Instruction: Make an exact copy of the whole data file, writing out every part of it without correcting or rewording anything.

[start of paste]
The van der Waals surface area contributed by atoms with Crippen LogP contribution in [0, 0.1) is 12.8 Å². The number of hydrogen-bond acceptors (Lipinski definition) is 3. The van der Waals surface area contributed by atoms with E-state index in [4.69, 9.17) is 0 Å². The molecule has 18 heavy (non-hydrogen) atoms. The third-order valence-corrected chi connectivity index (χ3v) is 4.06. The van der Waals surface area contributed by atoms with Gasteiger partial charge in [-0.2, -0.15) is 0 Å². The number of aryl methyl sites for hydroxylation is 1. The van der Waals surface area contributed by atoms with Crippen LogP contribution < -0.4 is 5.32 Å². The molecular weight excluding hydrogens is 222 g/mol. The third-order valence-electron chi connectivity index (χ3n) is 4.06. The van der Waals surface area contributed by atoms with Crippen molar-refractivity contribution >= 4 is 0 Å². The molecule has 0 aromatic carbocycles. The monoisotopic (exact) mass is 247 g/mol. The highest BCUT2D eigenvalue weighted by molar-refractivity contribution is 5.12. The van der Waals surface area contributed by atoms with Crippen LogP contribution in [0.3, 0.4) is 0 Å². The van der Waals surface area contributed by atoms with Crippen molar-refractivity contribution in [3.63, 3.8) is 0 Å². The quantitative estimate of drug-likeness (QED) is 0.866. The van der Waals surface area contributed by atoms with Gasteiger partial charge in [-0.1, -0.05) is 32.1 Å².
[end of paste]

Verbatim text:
The van der Waals surface area contributed by atoms with Crippen LogP contribution in [0, 0.1) is 12.8 Å². The number of hydrogen-bond acceptors (Lipinski definition) is 3. The van der Waals surface area contributed by atoms with E-state index in [4.69, 9.17) is 0 Å². The molecule has 18 heavy (non-hydrogen) atoms. The third-order valence-corrected chi connectivity index (χ3v) is 4.06. The van der Waals surface area contributed by atoms with Gasteiger partial charge in [-0.2, -0.15) is 0 Å². The number of aryl methyl sites for hydroxylation is 1. The van der Waals surface area contributed by atoms with Crippen LogP contribution < -0.4 is 5.32 Å². The molecular weight excluding hydrogens is 222 g/mol. The third-order valence-electron chi connectivity index (χ3n) is 4.06. The van der Waals surface area contributed by atoms with Crippen molar-refractivity contribution >= 4 is 0 Å². The molecule has 0 aromatic carbocycles. The monoisotopic (exact) mass is 247 g/mol. The highest BCUT2D eigenvalue weighted by molar-refractivity contribution is 5.12. The van der Waals surface area contributed by atoms with Crippen LogP contribution in [0.3, 0.4) is 0 Å². The van der Waals surface area contributed by atoms with Crippen molar-refractivity contribution in [3.63, 3.8) is 0 Å². The quantitative estimate of drug-likeness (QED) is 0.866. The van der Waals surface area contributed by atoms with Gasteiger partial charge in [-0.1, -0.05) is 32.1 Å².